Living My Retirement Dreams in the Philippines
By Barry J. Ruth
As we approach retirement, we all have dreams as to how it will be after our last day of work. There are some elements of our dreams that everyone has. First, that we will not have to worry about enough income to support our lifestyle. Second, that we will live in an environment that gives joy and fulfillment to each of our days. Lastly, that we will be surrounded by people that care and love us, and give us support when things go wrong.
When I retired and moved to the Philippines, I started to live those dreams. The cost of living here is significantly lower than where I lived in California, on average about 20% the cost. Housing, food, and entertainment costs are all very affordable for retirees in the Philippines. Although my wife and I live by ourselves in an American style condo complex, if I wanted an upscale lifestyle, on only my Social Security, I could easily afford a nice house, with at least one live-in servant.
For entertainment, there are nice restaurants to visit at a fraction of the cost in the U.S. A ticket for a first run movie runs under the equivalent of $2. There are numerous historical places to see for free or with a token admission charge. Many malls have Bingo rooms for those that like typical senior fare. Within a short airplane ride, there are literally 7,000 islands to visit and explore. Air fare to the furthest Philippine island from Manila often runs less than $40. A night in a nice hotel in the Provinces will run $20 to $30 (a little more if it is a foreign chain hotel). If you enjoy water sports, like surfing, diving, or snorkeling, the Philippines has some of the best in the world.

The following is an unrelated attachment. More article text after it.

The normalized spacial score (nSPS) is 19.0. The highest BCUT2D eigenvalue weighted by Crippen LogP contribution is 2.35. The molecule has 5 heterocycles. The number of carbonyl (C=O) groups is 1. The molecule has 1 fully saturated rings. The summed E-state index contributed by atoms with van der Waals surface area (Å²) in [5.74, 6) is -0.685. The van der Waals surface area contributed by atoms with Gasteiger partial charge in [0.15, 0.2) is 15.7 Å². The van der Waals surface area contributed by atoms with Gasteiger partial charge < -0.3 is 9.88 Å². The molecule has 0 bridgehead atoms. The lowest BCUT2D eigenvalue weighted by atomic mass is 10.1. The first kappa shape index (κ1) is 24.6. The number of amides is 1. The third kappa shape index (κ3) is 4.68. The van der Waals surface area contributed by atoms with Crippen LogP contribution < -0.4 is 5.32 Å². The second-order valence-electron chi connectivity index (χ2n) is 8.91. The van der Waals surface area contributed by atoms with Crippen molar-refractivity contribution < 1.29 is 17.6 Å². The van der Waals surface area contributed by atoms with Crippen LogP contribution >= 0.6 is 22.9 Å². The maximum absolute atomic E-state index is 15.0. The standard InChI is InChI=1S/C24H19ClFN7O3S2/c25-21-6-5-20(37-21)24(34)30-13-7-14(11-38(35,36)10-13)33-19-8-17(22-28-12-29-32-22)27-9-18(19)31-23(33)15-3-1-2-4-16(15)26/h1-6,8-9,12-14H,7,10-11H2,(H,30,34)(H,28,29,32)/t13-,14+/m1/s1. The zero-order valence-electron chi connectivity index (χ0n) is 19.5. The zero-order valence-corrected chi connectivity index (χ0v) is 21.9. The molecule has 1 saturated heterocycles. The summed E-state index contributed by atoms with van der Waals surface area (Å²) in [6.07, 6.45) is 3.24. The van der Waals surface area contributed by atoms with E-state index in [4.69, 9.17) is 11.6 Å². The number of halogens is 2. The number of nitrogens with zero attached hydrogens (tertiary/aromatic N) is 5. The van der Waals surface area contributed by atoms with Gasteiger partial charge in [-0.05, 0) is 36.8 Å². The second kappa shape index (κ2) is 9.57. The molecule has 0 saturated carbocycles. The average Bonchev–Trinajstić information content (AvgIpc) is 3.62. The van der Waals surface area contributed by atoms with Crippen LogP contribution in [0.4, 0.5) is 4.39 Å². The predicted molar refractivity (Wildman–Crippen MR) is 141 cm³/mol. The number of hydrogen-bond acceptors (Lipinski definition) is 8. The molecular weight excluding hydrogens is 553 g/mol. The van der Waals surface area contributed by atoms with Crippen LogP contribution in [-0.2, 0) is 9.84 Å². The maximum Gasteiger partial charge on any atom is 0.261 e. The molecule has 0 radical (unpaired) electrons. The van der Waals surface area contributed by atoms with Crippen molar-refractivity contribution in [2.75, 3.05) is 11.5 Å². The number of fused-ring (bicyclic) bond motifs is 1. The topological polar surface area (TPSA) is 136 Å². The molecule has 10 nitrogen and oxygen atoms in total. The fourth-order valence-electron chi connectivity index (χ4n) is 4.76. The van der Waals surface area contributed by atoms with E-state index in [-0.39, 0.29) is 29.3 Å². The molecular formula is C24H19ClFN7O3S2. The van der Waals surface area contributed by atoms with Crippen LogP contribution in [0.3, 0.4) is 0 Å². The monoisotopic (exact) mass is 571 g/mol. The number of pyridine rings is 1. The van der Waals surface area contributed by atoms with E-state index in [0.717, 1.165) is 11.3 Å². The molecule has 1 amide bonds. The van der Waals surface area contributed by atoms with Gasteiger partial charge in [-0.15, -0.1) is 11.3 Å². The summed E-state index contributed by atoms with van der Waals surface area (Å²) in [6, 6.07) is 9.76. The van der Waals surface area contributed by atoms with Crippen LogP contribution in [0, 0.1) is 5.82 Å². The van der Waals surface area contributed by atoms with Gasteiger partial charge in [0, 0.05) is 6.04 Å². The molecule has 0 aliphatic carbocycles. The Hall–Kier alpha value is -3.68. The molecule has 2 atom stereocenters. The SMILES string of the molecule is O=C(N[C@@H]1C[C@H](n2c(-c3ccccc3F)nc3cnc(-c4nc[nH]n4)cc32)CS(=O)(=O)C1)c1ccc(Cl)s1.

The best part of the Philippines, are the people. Filipinos are genuinely warm, caring, and accepting of foreigners. This country is the third largest English speaking country, so language is not a problem for most people retiring here. English is spoken universally in the larger cities, and while most Filipinos do not get to practice it in the Provinces, a good portion there understand it. The language of modern movies, television and radio is Taglish, a combination of Tagalog (Filipino) and English. There are also numerous channels on TV and radio in English.
Many American, British and Australian men retire to the Philippines because of Filipinas, mostly met online or as long time partners. Similar to other Asian cultures, there is a component in Filipino culture that teaches Filipinas their obligations to their husband. There is an obligation to be loving, caring, and faithful. A man must actually experience this to understand the difference from other cultures, especially Western cultures.
I don't want to give anyone the impression that my retirement is without problems. Living here, I have to worry about the Philippine Peso-U.S. Dollar exchange rate each month. Even though I can live very nicely, the Philippines is a developing nation and some of the conveniences of the U.S. just are not found here. One has to get use to the garbage thrown to the side of the road and in all waterways. Buildings and roadways are not well maintained. Traffic in Metro Manila is a nightmare. While quality medical care is available in the Philippines, it is sometimes many miles away. Emergency services (police, fire, and medical) are not immediately available to help, so in case of an emergency you may be on your own. So the pluses of retirement in the Philippines is somewhat balanced by the negatives. However, I would not give up this great experience for anything in the world.
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Many of our visitors have asked us questions concerning retiring, living and traveling in the Philippines. We do have our parent site, Mabuhay! Greetings from the Philippines
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, but we needed a place where visitors could go and just browse for answers. Thus, Mabuhay!
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Life in the Philippines